What kind of recovery is involved after treatment?

After chemotherapy and radiation treatment, typically your doctors will give you about 6-8 weeks to recover before surgery.  You may have new CT scans done during this time.  You will meet with a specialized surgeon who will perform your surgery.  Your surgeon will likely have you stay overnight in the hospital several days after surgery to recover and ensure that you are safe to return home.  It often takes many weeks after surgery before you can eat “normal meals” again since your body will need time to recover.

What happens after treatment and surgery?

After surgery, your medical oncologist may recommend you receive immunotherapy. Immunotherapy is an infusion in the vein that “wakes up” your immune system to fight the cancer. In patients with active tumors found at the time of surgery, immunotherapy helped patients live longer without cancer.  After surgery, you will have periodic scans and possible repeat EGD to confirm there is no evidence of cancer.

What can you do to move forward into survivorship and maximize a good quality of life?

You should keep all scheduled appointments for follow-up visits and scans as directed by your physicians.  Talk with your physician and healthcare team during appointments letting them know how you have been feeling and report anything that seems different or is concerning to you.  You may want to keep a journal between visits so that you can remember important information you want to share or questions you may want to ask.  As you can tolerate it, increase your physical activity level and strive to be as active as you can.  Eat a healthy, well-balanced diet and strive to reach a normal body weight.  Avoid or limit intake of alcohol and don’t smoke.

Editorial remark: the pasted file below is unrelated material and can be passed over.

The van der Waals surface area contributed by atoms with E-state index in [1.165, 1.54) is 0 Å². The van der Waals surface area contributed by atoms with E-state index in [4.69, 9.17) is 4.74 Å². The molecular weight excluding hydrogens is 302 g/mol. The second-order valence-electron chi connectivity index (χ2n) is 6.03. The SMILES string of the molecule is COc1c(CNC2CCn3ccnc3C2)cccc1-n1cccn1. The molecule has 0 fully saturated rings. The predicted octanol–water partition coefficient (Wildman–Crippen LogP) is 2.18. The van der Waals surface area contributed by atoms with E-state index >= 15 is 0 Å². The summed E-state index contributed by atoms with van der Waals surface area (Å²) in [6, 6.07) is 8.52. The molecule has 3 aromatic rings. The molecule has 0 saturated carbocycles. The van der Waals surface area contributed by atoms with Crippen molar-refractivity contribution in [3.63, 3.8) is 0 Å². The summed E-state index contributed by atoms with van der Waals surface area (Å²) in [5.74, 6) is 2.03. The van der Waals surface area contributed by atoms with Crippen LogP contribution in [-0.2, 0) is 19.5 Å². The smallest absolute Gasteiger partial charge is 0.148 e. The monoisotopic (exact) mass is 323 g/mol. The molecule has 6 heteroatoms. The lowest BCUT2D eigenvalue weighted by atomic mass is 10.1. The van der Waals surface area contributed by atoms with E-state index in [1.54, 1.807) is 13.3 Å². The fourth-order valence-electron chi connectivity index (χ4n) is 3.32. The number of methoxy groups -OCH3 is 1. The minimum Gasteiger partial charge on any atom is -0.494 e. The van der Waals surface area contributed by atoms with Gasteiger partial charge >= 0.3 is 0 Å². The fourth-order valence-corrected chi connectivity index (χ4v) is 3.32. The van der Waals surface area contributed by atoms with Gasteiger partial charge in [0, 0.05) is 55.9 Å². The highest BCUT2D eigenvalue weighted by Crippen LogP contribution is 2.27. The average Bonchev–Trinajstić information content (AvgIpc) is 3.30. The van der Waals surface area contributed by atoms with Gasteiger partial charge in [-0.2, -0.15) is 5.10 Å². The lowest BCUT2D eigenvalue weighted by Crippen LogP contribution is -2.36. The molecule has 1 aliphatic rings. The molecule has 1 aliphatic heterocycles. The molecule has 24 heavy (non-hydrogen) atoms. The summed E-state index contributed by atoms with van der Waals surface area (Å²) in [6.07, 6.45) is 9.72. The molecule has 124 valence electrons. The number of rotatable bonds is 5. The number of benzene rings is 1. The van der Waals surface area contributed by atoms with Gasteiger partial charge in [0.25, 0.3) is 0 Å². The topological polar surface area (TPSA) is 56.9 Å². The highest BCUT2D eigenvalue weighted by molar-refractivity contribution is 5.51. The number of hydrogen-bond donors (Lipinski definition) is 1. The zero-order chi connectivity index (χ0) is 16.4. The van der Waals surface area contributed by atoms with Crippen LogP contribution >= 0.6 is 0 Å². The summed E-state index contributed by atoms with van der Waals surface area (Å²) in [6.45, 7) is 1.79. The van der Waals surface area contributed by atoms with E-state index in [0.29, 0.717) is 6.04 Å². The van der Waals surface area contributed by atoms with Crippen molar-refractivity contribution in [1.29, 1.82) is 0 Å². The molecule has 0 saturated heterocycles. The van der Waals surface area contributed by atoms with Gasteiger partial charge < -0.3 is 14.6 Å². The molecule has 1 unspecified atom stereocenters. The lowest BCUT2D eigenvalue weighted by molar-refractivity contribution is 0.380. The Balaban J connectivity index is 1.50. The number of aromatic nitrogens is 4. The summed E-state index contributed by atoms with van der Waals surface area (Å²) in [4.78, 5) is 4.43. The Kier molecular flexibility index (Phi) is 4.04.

What happens if the tumor spreads?

If the tumor spreads beyond the esophagus or lymph nodes, the cancer is considered metastatic. By definition, this is Stage IV cancer.  This likely means that the cancer is not curable, but remains very treatable.  Chemotherapy is the main treatment for cancers that have spread, since it goes into the bloodstream and travels through the body.  Radiation therapy may be used in circumstances where a tumor is causing pain or other symptoms.

Where can I find more information?

If you were diagnosed with esophageal cancer and would like to discuss treatment with one of our expert physicians, please contact our office at 256-319-5400 to schedule a consultation.